If Donald Trump appoints two more U.S. Supreme Court justices during his term, an actuarial analysis indicates, he will be responsible for fully 16 percent of all projected SCOTUS appointments to be made over the 100-year period that began with his inauguration.
If the Trump era produces an unlikely fifth pick, he would be responsible for one-fifth of the century’s projected appointments, according to an analysis by the Oliver Wyman Group’s actuarial practice.
Wyman, a New York-based management consulting firm, projects that presidents will make a total of 25 SCOTUS picks over the 100-year period from 2017 to 2117, a sharp drop from the previous 100 years.
The projection includes Trump appointee Neil Gorsuch, 50, and retiring Associate Justice Anthony Kennedy’s expected replacement. Brett Kavanaugh, 53, is nominated but not yet been confirmed for that slot. So just 23 more picks will be made over the period, according to Wyman.
Wyman bases its projections on two factors—the presidential tendency to pick youthful justices and rising life expectancies.
Its actuarial analysis produced three main findings:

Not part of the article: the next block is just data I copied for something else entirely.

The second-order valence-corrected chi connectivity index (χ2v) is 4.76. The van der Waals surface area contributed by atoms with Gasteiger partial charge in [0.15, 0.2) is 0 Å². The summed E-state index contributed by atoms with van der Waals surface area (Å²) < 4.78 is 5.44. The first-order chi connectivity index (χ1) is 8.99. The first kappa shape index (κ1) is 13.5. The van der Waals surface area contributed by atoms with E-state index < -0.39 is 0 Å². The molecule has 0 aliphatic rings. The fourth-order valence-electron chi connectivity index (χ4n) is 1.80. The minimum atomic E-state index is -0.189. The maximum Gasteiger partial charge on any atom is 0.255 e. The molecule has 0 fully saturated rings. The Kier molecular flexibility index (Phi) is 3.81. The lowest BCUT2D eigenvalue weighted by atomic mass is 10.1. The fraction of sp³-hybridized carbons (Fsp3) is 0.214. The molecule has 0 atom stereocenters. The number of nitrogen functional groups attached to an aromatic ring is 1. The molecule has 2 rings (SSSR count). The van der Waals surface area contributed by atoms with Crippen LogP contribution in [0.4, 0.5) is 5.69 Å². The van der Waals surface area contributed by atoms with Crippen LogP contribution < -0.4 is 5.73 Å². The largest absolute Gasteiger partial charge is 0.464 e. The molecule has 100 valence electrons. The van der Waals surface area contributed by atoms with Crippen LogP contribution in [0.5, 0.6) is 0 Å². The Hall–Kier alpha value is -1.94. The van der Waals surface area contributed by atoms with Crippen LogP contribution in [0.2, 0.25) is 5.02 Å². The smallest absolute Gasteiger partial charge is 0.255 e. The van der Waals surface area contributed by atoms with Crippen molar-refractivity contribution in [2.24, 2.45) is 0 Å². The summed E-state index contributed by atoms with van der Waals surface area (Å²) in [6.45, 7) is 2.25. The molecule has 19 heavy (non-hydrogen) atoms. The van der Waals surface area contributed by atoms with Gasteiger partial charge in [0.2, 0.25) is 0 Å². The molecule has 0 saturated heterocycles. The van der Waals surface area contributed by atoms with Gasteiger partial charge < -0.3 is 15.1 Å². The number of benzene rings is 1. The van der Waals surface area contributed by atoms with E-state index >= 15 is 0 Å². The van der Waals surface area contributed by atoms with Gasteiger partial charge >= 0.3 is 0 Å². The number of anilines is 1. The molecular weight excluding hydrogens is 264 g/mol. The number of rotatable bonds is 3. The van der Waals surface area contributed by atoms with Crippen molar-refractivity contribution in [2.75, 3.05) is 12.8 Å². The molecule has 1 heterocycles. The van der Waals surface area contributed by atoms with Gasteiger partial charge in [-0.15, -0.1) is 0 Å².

- Justices’ average tenure will more than double to 35 years over the next century, according to projections. Tenures averaged a comparatively paltry 17 years over the previous 100 years. In all U.S. history to date, only 14 U.S. Supreme Court justices have ever served 30 years or more.
- There likely will be about half as many appointees over the next century compared to the previous 100 years. From 1917 to 2017 there were 47 appointees. There were 61 between 1861 and 1961.
- Trump is unlikely to get a fifth pick. Wyman calculates just a 3 percent chance that any president serving two terms over the next century will nominate five or more justices. Only six presidents ever done that, led by George Washington’s 11 appointments. Franklin D. Roosevelt, who was president for 12 years, appointed nine.
If accurate, Wyman’s projections would extend ongoing trends, the company’s data indicates.
The average age of the last 25 SCOTUS appointees at the time they swore their oaths was a youthful 53.5 years old, Wyman finds. The average age of the last seven SCOTUS justices to voluntarily leave the court was 80.7 years.
Two of the court’s justices are either there or nearly there. Justice Ruth Bader Ginsburg turned 85 on March 15. Justice Stephen Breyer will turn 80 on Aug. 3.